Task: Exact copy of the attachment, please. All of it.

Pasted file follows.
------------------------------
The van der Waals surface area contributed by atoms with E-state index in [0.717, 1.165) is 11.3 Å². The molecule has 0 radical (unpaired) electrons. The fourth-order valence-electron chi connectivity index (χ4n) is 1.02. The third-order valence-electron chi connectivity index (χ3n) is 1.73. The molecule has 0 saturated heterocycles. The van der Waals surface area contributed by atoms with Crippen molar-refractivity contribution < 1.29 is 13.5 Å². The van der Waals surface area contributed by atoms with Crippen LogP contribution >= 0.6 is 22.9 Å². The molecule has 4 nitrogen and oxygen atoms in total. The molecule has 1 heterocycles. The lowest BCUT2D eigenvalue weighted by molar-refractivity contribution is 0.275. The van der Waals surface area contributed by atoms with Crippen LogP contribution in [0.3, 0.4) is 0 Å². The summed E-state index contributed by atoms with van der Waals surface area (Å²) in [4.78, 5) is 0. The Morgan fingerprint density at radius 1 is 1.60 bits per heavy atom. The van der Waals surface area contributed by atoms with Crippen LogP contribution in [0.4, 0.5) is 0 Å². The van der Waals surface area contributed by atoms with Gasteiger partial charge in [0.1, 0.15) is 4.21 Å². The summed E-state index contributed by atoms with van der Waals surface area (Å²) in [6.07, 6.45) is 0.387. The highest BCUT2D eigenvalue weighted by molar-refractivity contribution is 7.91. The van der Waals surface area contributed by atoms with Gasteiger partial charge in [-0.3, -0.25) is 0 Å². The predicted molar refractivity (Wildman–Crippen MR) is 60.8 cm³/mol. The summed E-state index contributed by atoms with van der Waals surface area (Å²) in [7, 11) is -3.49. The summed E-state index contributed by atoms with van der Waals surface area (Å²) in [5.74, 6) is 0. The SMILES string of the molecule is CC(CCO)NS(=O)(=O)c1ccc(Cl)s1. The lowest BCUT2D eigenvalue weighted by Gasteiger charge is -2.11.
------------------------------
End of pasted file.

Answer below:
The van der Waals surface area contributed by atoms with E-state index in [0.717, 1.165) is 11.3 Å². The molecule has 0 radical (unpaired) electrons. The fourth-order valence-electron chi connectivity index (χ4n) is 1.02. The third-order valence-electron chi connectivity index (χ3n) is 1.73. The molecule has 0 saturated heterocycles. The van der Waals surface area contributed by atoms with Crippen molar-refractivity contribution < 1.29 is 13.5 Å². The van der Waals surface area contributed by atoms with Crippen LogP contribution >= 0.6 is 22.9 Å². The molecule has 4 nitrogen and oxygen atoms in total. The molecule has 1 heterocycles. The lowest BCUT2D eigenvalue weighted by molar-refractivity contribution is 0.275. The van der Waals surface area contributed by atoms with Crippen LogP contribution in [0.3, 0.4) is 0 Å². The summed E-state index contributed by atoms with van der Waals surface area (Å²) in [4.78, 5) is 0. The Morgan fingerprint density at radius 1 is 1.60 bits per heavy atom. The van der Waals surface area contributed by atoms with Crippen LogP contribution in [0.4, 0.5) is 0 Å². The van der Waals surface area contributed by atoms with Gasteiger partial charge in [0.1, 0.15) is 4.21 Å². The summed E-state index contributed by atoms with van der Waals surface area (Å²) in [6.07, 6.45) is 0.387. The highest BCUT2D eigenvalue weighted by molar-refractivity contribution is 7.91. The van der Waals surface area contributed by atoms with Gasteiger partial charge in [-0.3, -0.25) is 0 Å². The predicted molar refractivity (Wildman–Crippen MR) is 60.8 cm³/mol. The summed E-state index contributed by atoms with van der Waals surface area (Å²) in [7, 11) is -3.49. The summed E-state index contributed by atoms with van der Waals surface area (Å²) in [5.74, 6) is 0. The SMILES string of the molecule is CC(CCO)NS(=O)(=O)c1ccc(Cl)s1. The lowest BCUT2D eigenvalue weighted by Gasteiger charge is -2.11.